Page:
Sounds harsh, but when I was a major market talk radio host, our staff played a sound effect in a deep booming voice saying just that, “NOBODY CARES!” It was a method to remind ourselves (on the air) that we’re droning on a topic too much without a payoff for the listener. Twitter was really just becoming popular and society’s shrinking attention span hadn’t quite become as short as it is today.
Fast forward from the beginning of this decade through the age of Instagram, Snapchat, click-bait, and #FakeNews. Today, holding the viewer, listener, and/or reader’s attention is much harder than before. Producers, hosts, and journalists are under pressure to grab and hold audiences across multiple media platforms.
This means quality media relations requires stellar creativity and news judgment. Our job is to protect clients, provide opportunities to deliver key messages, and offer value to media contacts.
Since we’re always in a balancing act, here are four media relations questions to ask before pitching:
- “What’s in it for ME?” – There’s a reason this question is at the top of my LinkedIn profile. With any topic or story, you have to answer this question from the media consumer’s point of view. If there’s nothing in the pitch of value for the viewer, listener, or reader, then there’s very little chance you’ll secure meaningful media coverage. Another way to ask this: Will anyone care? If the only person who will care about the topic/story is your client, manage expectations for quality earned coverage.
- “What are you working on?” – Ask your media contacts this question out of genuine curiosity. Newsrooms are shrinking and our media contacts are now juggling many internal responsibilities. We shouldn’t forget to serve them, even if not in our own best interest. Connect them with someone you don’t represent if you can easily help. Build the relationship(media relations) to be a great resource and not just pitching when you need something from the producer/journalist. A mentor of mine, a former newspaper writer and communications director for a global brand, reminded me of this tip earlier this year.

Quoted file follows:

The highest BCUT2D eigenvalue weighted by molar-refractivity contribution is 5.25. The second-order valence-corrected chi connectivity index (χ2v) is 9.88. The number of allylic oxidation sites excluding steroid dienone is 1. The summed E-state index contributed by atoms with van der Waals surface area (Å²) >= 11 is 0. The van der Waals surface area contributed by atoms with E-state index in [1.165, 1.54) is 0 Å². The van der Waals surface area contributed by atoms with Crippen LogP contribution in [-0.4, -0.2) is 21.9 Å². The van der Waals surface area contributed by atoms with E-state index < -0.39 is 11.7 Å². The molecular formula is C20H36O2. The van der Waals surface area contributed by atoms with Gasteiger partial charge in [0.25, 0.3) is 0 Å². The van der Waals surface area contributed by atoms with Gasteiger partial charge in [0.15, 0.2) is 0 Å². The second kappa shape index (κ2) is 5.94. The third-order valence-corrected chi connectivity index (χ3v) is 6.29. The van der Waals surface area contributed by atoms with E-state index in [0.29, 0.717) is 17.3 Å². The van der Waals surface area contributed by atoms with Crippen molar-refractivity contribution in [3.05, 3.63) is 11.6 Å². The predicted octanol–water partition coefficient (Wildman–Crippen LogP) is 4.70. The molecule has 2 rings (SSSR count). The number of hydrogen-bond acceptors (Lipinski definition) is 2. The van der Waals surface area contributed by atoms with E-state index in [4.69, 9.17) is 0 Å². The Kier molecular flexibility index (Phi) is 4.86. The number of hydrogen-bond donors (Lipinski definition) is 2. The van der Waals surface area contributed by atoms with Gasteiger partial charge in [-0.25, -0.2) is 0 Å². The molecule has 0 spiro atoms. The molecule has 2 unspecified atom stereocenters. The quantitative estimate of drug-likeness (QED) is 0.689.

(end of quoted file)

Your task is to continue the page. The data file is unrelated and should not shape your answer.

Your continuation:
- “Will my client allow us to tie them to breaking news?” – There are two categories in media: What’s in the news and everything else. When building my daily talk show topic grids, we’d break out topics and pitches like this to prioritize the amount of airtime we’d devote to a conversation. Take a look at your Twitter timeline. You can apply the same filter and see a direct correlation to what tweets get the best engagement. If you are lucky enough to have a client who is an expert on a topic and is willing to comment on the news of now, thank your lucky stars. It’s still your best shot to land top tier earned media. Even more so in the Trump era. Understandably, not all clients will let you go there. Be grateful for those who do.
- “How can we add meat to the bone?” – Said more professionally, “How can we enhance the story?” Said less professionally, “How can we giftwrap this turd?” (Did I mention I was a former radio shock jock?) Gathering additional sources for our media contacts is one way to help when asked. Sometimes it’s as simple as fielding a market research PR survey to generate standout data when pitching. Just remember to get creative when developing your survey questionnaire. Within market research guidelines, do your best to craft questions and answers that could payoff with stats that open media opportunities.
In summation: How do we keep everybody caring? Honest council with clients. Heaping loads of creativity. Helping our media contacts however we can when possible.
Need help with media relations? We’ve got your back!